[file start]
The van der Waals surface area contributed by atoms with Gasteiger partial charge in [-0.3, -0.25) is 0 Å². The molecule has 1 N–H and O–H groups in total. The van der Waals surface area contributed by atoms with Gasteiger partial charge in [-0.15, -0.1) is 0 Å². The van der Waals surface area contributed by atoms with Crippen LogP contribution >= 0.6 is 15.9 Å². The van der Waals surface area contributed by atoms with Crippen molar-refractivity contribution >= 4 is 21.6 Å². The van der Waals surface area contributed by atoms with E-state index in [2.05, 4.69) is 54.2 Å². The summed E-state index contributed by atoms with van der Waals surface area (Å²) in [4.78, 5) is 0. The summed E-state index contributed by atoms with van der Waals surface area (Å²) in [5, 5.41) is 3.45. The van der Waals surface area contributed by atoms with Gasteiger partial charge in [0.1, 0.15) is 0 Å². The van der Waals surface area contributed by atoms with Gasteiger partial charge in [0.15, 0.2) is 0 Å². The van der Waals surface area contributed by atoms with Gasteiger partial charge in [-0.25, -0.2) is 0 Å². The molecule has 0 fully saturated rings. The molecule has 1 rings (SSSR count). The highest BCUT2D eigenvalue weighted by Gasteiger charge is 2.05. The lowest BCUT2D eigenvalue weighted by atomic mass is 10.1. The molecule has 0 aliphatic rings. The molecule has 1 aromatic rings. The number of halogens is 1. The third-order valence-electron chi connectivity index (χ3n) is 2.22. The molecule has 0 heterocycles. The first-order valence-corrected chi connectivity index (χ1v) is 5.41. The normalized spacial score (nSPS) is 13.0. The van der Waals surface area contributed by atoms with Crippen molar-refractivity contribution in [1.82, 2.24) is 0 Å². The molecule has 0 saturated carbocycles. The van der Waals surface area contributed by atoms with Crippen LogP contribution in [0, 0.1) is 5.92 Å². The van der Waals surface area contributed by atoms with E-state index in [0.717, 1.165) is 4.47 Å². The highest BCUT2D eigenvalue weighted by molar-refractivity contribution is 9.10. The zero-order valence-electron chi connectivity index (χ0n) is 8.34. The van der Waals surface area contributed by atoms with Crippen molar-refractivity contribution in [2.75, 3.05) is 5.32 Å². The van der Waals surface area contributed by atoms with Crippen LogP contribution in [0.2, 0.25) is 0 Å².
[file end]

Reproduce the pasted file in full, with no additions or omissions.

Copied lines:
The van der Waals surface area contributed by atoms with Gasteiger partial charge in [-0.3, -0.25) is 0 Å². The molecule has 1 N–H and O–H groups in total. The van der Waals surface area contributed by atoms with Gasteiger partial charge in [-0.15, -0.1) is 0 Å². The van der Waals surface area contributed by atoms with Crippen LogP contribution >= 0.6 is 15.9 Å². The van der Waals surface area contributed by atoms with Crippen molar-refractivity contribution >= 4 is 21.6 Å². The van der Waals surface area contributed by atoms with E-state index in [2.05, 4.69) is 54.2 Å². The summed E-state index contributed by atoms with van der Waals surface area (Å²) in [4.78, 5) is 0. The summed E-state index contributed by atoms with van der Waals surface area (Å²) in [5, 5.41) is 3.45. The van der Waals surface area contributed by atoms with Gasteiger partial charge in [0.1, 0.15) is 0 Å². The van der Waals surface area contributed by atoms with Gasteiger partial charge in [0.15, 0.2) is 0 Å². The van der Waals surface area contributed by atoms with Gasteiger partial charge in [-0.25, -0.2) is 0 Å². The molecule has 0 fully saturated rings. The molecule has 1 rings (SSSR count). The highest BCUT2D eigenvalue weighted by Gasteiger charge is 2.05. The lowest BCUT2D eigenvalue weighted by atomic mass is 10.1. The molecule has 0 aliphatic rings. The molecule has 1 aromatic rings. The number of halogens is 1. The third-order valence-electron chi connectivity index (χ3n) is 2.22. The molecule has 0 heterocycles. The first-order valence-corrected chi connectivity index (χ1v) is 5.41. The normalized spacial score (nSPS) is 13.0. The van der Waals surface area contributed by atoms with Crippen molar-refractivity contribution in [1.82, 2.24) is 0 Å². The molecule has 0 saturated carbocycles. The van der Waals surface area contributed by atoms with Crippen LogP contribution in [0, 0.1) is 5.92 Å². The van der Waals surface area contributed by atoms with E-state index in [0.717, 1.165) is 4.47 Å². The highest BCUT2D eigenvalue weighted by molar-refractivity contribution is 9.10. The zero-order valence-electron chi connectivity index (χ0n) is 8.34. The van der Waals surface area contributed by atoms with Crippen molar-refractivity contribution in [2.75, 3.05) is 5.32 Å². The van der Waals surface area contributed by atoms with Crippen LogP contribution in [0.2, 0.25) is 0 Å².